David and Goliath

BSV vs Web3—a David and Goliath fight?

If you’ve been ploughing your furrow in Bitcoin SV, it’s easy to ignore what’s happening beyond the horizon. I’m as guilty of that as anyone but sometimes news of the world reaches me via The Economist. It turns out that much of what BSVers think and talk about is also being debated elsewhere. It’s a strangely familiar world out there.

I was reminded of this by an article in this week’s Economist titled, “Will web3 reinvent the internet business?” From the magazine’s San Francisco desk, the piece describes the opposing camps of enthusiasts and sceptics around the still hazy concept of web3—a blockchain-based alternative to the internet. 

The reporter puts the idea of web3 into the context of tech history, which is “a constant struggle between decentralisers and recentralisers.” So computing went from mainframes (centralised) to PCs (decentralised), which were then conquered by Microsoft (a centraliser), only to be challenged by the open source movement (decentralised) that the tech giants then made use of to power their own tech, such as Android or AWS (centralising forces again).

This is relevant, the writer says, because web3 is “a reaction to perhaps the greatest centralisation of all: that of the internet.” Is this starting to sound familiar? ‘Own your own data.’ ‘No trusted third parties.’ Everyone can earn micropayments instead of handing over personal data to the tech giants. BSV mantras sit happily among the aspirations of web3. 

Have you heard Dr. Craig Wright’s views of Silicon Valley, the epicentre of centralised internet power? He’s not a fan, to put it mildly. And if there’s one thing he hates more than venture capitalists and how the tech giants make their money from ads and data, it’s Silicon Valley hype about blockchain. So the venture capital firm Andreessen Horowitz (aka a16z) which, according to The Economist, is Silicon Valley’s “biggest web3 champion,” is not in his good books. 

Chris Dixon from a16z sees web1 (which was never called that at the time) as the original decentralised internet. Those were the days when every ambitious 20-something was starting their own dot com and every ISP offered its customers the chance to build their own family website. 

Then, according to Dixon, there was web2, epitomised by Google and Facebook, who collected their users’ data on an unprecedented scale. This was the era of Surveillance Capitalism. The “was” may be premature but for web3 supporters we’re already embarking on the new era.

Here’s where visions for BSV and web3 overlap—and even with those of a16z. How many times have you heard BSVers talking about money being simply the first application of blockchain technology? Well, web3 has caught up: “blockchains have outgrown cryptocurrencies, their earliest application,” says The Economist. “Now they are increasingly underpinning non-financial services”.

Chris Dixon echoes the thoughts of many BSV entrepreneurs when he says that it’s hard for blockchain-based enterprises to lock in customers because they don’t own their customers’ data: “If their customers are unhappy, they can move to a competing service.” Ask Joshua Henslee or Jack Liu and they will tell you that this is one of the great innovations made possible by the BSV blockchain. And what’s so great about it? Well, as Joshua or Jack, or, it seems, Chris Dixon too will tell you, it “makes web3 [or BSV] companies try harder to satisfy customers and keep innovating.”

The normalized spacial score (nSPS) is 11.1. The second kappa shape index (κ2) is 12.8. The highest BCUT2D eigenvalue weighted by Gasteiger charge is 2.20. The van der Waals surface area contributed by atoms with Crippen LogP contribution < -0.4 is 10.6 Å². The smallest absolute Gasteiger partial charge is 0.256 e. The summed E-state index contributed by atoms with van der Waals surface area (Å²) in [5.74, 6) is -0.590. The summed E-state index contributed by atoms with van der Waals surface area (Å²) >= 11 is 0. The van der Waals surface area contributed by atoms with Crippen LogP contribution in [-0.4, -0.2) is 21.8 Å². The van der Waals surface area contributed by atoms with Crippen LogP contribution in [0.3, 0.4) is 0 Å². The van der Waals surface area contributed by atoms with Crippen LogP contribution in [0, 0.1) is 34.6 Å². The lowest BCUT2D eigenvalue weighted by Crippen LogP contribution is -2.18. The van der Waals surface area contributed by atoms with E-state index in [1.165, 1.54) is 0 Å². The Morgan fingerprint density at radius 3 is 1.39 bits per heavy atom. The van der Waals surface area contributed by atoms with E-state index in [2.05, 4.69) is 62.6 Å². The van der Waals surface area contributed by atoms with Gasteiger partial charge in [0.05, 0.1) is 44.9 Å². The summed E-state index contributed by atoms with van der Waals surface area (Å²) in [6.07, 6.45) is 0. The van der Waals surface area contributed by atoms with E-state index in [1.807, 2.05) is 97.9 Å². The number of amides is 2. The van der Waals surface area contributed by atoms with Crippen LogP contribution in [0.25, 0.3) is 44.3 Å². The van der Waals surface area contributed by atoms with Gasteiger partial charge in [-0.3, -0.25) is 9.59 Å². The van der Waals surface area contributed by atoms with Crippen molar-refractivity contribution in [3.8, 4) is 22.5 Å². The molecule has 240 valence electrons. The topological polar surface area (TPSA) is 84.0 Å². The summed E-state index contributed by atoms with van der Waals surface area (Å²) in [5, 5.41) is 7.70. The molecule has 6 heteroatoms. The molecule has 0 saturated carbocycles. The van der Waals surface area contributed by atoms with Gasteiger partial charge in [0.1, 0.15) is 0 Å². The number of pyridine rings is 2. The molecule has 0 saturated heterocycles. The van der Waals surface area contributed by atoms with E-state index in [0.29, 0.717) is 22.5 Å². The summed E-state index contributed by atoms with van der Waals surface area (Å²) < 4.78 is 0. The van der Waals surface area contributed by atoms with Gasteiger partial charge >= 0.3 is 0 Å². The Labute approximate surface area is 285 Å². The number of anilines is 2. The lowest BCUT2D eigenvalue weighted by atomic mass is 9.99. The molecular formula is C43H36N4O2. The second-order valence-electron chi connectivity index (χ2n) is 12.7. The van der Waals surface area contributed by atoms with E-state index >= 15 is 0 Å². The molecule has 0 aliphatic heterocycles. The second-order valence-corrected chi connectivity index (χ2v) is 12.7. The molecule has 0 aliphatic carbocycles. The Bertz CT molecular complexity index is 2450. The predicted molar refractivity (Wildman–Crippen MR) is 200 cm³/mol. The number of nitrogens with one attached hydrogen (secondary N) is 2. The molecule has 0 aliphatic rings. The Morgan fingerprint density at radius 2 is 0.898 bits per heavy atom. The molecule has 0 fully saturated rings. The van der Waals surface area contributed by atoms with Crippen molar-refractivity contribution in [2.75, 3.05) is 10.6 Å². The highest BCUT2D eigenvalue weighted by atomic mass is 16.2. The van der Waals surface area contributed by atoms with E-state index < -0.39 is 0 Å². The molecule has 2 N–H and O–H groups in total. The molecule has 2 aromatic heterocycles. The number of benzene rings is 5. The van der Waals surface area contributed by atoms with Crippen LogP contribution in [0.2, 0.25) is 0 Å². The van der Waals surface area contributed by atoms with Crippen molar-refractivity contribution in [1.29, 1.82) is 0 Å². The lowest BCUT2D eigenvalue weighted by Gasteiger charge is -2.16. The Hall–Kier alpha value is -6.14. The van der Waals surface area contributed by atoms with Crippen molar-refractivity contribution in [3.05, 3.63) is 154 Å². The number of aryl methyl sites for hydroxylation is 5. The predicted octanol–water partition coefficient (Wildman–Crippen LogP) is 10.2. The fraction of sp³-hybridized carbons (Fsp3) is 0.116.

It would be wrong to suggest that if only people were nicer to each other, they’d discover that their goals were the same and they could live together in peace and harmony. Marc Andreessen, the “a” of a16z, is a veteran of the centralised/decentralised cycle of tech. In 1993, still at university, he led the development of the Mosaic browser, which, transferred to Silicon Valley, became Netscape and catalysed the explosion of the consumer internet, challenging Microsoft, the ‘evil empire’ up in Seattle. Then as a venture capitalist he hit several jackpots including Twitter, Pinterest and Facebook—all centralising customers and data. Now, as a backer of blockchain, he’s potentially threatening their power with a second round of decentralising. 

But as The Economist points out, it remains to be seen whether blockchain businesses can satisfy their new data-owning customers and do so “while also making pots of money.” The big difference between BSV entrepreneurs and a16z is that BSVers are betting everything on that being possible while Marc Andreessen is hedging his bets. He’s still on the board of Meta (Facebook) and as a VC, the odds tend to work in his favour anyway even if the startups he’s backing turn out not to be the new Facebook. 

So where does all this leave BSV? It must surely be useful that ideas supporting BSV development become more widely circulated, even if in a different business context. If potential entrepreneurs or investors in BSV are already familiar with the concepts of ‘own your own data’ and ‘no trusted third party’ then the arguments for BSV can be made to listeners who will be more ready to hear about its particular advantages such as low transaction fees and micropayments. On the other hand, the sheer heft and momentum behind a16z and its fellow Silicon Valley blockchain boosters make them formidable competitors. From that perspective, it may feel like a David and Goliath contest. But remember, David won. He had better technology.

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